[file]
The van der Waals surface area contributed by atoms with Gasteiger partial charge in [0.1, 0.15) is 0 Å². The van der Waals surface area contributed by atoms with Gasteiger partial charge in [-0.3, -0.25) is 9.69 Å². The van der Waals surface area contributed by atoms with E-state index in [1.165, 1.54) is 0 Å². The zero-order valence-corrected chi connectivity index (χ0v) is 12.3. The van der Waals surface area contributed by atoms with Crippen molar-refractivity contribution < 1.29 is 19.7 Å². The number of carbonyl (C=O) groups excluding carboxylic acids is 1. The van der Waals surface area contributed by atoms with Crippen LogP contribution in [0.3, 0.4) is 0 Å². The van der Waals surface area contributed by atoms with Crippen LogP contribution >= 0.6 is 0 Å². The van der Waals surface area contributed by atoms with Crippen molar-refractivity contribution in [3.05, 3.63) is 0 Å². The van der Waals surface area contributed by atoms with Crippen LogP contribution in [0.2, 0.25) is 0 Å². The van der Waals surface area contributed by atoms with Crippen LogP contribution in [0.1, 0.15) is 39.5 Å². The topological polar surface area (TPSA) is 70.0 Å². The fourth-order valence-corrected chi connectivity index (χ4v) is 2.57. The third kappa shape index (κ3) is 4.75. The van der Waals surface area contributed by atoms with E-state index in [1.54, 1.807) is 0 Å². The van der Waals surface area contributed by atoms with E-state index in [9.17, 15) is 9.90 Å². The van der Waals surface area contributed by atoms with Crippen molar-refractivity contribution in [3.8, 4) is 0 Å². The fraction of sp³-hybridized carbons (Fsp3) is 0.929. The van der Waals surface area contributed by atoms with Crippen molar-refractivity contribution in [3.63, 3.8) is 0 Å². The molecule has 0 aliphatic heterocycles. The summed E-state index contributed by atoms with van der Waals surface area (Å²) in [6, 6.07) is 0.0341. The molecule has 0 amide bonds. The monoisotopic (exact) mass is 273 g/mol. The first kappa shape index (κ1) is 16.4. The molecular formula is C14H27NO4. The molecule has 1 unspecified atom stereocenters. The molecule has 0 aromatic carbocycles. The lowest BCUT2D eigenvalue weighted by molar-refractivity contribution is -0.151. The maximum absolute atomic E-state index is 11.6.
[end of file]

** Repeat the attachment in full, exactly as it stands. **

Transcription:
The van der Waals surface area contributed by atoms with Gasteiger partial charge in [0.1, 0.15) is 0 Å². The van der Waals surface area contributed by atoms with Gasteiger partial charge in [-0.3, -0.25) is 9.69 Å². The van der Waals surface area contributed by atoms with E-state index in [1.165, 1.54) is 0 Å². The zero-order valence-corrected chi connectivity index (χ0v) is 12.3. The van der Waals surface area contributed by atoms with Crippen molar-refractivity contribution < 1.29 is 19.7 Å². The number of carbonyl (C=O) groups excluding carboxylic acids is 1. The van der Waals surface area contributed by atoms with Crippen LogP contribution in [0.3, 0.4) is 0 Å². The van der Waals surface area contributed by atoms with Crippen LogP contribution >= 0.6 is 0 Å². The van der Waals surface area contributed by atoms with Crippen molar-refractivity contribution in [3.05, 3.63) is 0 Å². The van der Waals surface area contributed by atoms with Crippen LogP contribution in [0.2, 0.25) is 0 Å². The van der Waals surface area contributed by atoms with Crippen LogP contribution in [0.1, 0.15) is 39.5 Å². The topological polar surface area (TPSA) is 70.0 Å². The fourth-order valence-corrected chi connectivity index (χ4v) is 2.57. The third kappa shape index (κ3) is 4.75. The van der Waals surface area contributed by atoms with E-state index in [1.54, 1.807) is 0 Å². The van der Waals surface area contributed by atoms with E-state index in [9.17, 15) is 9.90 Å². The van der Waals surface area contributed by atoms with Crippen molar-refractivity contribution in [3.8, 4) is 0 Å². The fraction of sp³-hybridized carbons (Fsp3) is 0.929. The van der Waals surface area contributed by atoms with Crippen molar-refractivity contribution in [3.63, 3.8) is 0 Å². The molecule has 0 aliphatic heterocycles. The summed E-state index contributed by atoms with van der Waals surface area (Å²) in [6, 6.07) is 0.0341. The molecule has 0 amide bonds. The monoisotopic (exact) mass is 273 g/mol. The first kappa shape index (κ1) is 16.4. The molecular formula is C14H27NO4. The molecule has 1 unspecified atom stereocenters. The molecule has 0 aromatic carbocycles. The lowest BCUT2D eigenvalue weighted by molar-refractivity contribution is -0.151. The maximum absolute atomic E-state index is 11.6.